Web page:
Friday, May 22, 2009 E

"Tired but Happy"

I'm tried beyond tired. But happy, happy, happy! I've given what's open of the renovated American wing a thorough perusal.

Sculpture on left is Frog Fountain, bronze, 1906, Janet Scudder (American, 18691940)
Sculpture on right is Boy and Duck, 189596; bronze, 1901, Frederick William MacMonnies (American, 18631937)

Column detail... Loggia from Laurelton Hall, Oyster Bay, New York, ca. 1905, by Tiffany

View of Oyster Bay
Louis C. Tiffany (1848-1933)
Tiffany Studios (1902-32), New York City
Leaded Favrile glass
Lent by the Charles Hosmer Morse Museum of American Art, L.2008.17

I love the Tiffanys. I remember when I was in college, my Dad took me to a Tiffany exhibit at the Art Institute in Chicago. (You know that's a place I'm going to visit some year soon. And the Oriental museum and...) Aren't I like that? The bothersome travel, the sore feet, so worth it.

I also caught the European Bronze exhibit on its almost last day (24th). I happily snapped a lovely statue from the Louvre and was about to get the "thoughtful, yet lively" expression on one man's face (Houdon sculpture?) when the pesky guard found me and said, "No, No!" I'd entered the exhibit from the back end and didn't see the pesky sign posted at the front entrance.

I thought about buying its exhibit catalogue, but our house is so full of books. "We cannot get any more! wails Julia. Of course we can, but I do wish to be judicious. I think I'll solve that dilemma of wanting to show Julia these amazing pieces by taking her to the Getty center when they show up in Los Angeles later this summer. Besides, a statue is best experienced in person.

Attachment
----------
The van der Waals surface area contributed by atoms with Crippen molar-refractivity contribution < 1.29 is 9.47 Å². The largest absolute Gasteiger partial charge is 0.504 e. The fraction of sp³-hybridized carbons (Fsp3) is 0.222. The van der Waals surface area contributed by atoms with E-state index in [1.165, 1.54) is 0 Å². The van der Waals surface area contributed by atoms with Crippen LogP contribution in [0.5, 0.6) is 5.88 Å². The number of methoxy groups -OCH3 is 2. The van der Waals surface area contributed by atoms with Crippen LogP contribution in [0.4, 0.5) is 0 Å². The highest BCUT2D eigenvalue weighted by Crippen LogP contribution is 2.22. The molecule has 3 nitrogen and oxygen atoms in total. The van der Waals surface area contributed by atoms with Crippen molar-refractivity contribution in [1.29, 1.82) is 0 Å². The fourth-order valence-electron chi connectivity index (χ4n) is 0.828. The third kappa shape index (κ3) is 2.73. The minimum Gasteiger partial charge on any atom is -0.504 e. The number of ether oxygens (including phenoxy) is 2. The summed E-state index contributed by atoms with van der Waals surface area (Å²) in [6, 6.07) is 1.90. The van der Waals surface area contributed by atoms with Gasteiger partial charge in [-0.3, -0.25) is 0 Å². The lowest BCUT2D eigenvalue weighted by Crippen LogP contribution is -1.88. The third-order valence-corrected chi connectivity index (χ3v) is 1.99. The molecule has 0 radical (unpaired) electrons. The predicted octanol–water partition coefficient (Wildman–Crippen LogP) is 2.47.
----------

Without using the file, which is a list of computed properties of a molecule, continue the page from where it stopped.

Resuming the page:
That said, I did walk around the American statues and snap from several angles.

Hiawatha, 187172; this carving, 1874
Augustus Saint-Gaudens (18481907)
Marble; Figure: 60 x 34 1/2 x 37 1/4 in. (152.4 x 87.6 x 94.6 cm)
Base (Granite base): 23 in. Other (Plinth with inscription): 5 3/4 in. (14.6 cm)
Gift of Diane, Daniel, and Mathew Wolf, in memory of Catherine Hoover Voorsanger, 2001 (2001.641)
(More details at gallery page)

One of the statues rather resembles the Diana statue I captured at the traveling exhibit:

Diana the Huntress
Jean-Antoine Houdon (Versailles, 1741-Paris, 1828)
Bronze statue, Paris, signed and dated 1790
Musée du Louvre, Paris
Augustus Saint-Gaudens (1848-1907)
Gilt bronze, 1892-93; this cast, 1928
MMA #28.101, Rogers Fund, 1928

There are seventeenth- and eighteenth-century period rooms beyond that door in the building facade...

Cleopatra, 1858; this carving, 1869
William Wetmore Story (18191895)
Marble; 55 1/2 x 33 1/4 x 51 1/2 in. (141 x 84.5 x 130.8 cm)
Gift of John Taylor Johnston, 1888 (88.5ad)
(Larger views and more details at gallery page)

Oh my, I'm so tired. I'll call it quits for today. Tomorrow will have its activities and I want to be rested for them. Shall I be cheap and industrious? Or shall I be 'extravagant' and get a cab? Hm-m-m-m, I haven't visited the gift shop yet.